Wang-sun Kiá asked him once, "What says the proverb, 'Better to court favor in the kitchen than in the drawing-room'?" The Master replied, "Nay, better say, He who has sinned against Heaven has none other to whom prayer may be addressed."
Of the Chow dynasty the Master remarked, "It looks back upon two other dynasties; and what a rich possession it has in its records of those times! I follow Chow!"
On his first entry into the grand temple, he inquired about every matter connected with its usages. Some one thereupon remarked, "Who says that the son of the man of Tsou  understands about ceremonial? On entering the grand temple he inquired about everything." This remark coming to the Master's ears, he said, "What I did is part of the ceremonial!"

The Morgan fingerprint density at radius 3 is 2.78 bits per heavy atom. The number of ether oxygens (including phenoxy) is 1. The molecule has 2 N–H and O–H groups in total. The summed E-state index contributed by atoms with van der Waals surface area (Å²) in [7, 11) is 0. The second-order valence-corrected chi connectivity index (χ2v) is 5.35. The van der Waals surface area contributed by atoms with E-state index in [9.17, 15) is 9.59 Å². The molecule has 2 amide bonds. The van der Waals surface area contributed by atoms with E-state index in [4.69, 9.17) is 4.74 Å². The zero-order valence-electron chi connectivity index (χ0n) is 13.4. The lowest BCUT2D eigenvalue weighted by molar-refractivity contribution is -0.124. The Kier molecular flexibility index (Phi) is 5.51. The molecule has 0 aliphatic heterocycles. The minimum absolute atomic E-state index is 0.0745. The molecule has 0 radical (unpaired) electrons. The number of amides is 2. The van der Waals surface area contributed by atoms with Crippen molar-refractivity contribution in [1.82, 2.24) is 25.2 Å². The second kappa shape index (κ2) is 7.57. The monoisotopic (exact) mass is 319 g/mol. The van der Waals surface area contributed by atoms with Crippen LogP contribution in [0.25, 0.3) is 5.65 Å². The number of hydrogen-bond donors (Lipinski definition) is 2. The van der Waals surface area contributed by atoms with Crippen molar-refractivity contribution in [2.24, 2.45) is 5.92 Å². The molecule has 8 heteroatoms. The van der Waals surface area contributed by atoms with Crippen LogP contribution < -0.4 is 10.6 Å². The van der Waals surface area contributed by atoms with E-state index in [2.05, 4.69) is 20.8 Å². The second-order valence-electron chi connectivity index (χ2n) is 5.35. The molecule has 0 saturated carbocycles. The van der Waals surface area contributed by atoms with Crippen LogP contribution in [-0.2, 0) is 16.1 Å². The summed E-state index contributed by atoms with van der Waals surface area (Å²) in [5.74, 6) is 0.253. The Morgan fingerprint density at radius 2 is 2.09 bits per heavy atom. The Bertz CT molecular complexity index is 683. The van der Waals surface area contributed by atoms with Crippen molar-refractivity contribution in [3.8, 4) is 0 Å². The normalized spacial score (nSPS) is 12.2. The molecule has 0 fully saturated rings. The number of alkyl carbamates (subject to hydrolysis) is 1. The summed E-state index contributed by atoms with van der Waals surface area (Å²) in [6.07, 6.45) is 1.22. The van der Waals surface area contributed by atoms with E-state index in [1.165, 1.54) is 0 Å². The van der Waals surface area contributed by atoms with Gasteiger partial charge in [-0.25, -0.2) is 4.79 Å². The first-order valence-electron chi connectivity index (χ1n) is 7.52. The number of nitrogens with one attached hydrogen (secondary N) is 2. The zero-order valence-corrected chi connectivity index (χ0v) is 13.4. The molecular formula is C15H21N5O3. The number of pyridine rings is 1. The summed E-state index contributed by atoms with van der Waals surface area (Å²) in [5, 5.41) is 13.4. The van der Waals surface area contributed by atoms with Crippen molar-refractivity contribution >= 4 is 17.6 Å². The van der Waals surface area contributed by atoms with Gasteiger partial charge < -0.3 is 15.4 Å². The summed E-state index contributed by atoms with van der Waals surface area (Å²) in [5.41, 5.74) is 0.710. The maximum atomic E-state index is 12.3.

"In archery," he said, "the great point to be observed is not simply the perforation of the leather; for men have not all the same strength. That was the fashion in the olden days."
Once, seeing that his disciple Tsz-kung was desirous that the ceremonial observance of offering a sheep at the new moon might be dispensed with, the Master said, "Ah! you grudge the loss of the sheep; I grudge the loss of the ceremony."
"To serve one's ruler nowadays," he remarked, "fully complying with the
Rules of Propriety, is regarded by others as toadyism!"
When Duke Ting questioned him as to how a prince should deal with his ministers, and how they in turn should serve their prince, Confucius said in reply, "In dealing with his ministers a prince should observe the proprieties; in serving his prince a minister should observe the duty of loyalty."
Referring to the First of the Odes, he remarked that it was mirthful without being lewd, and sad also without being painful.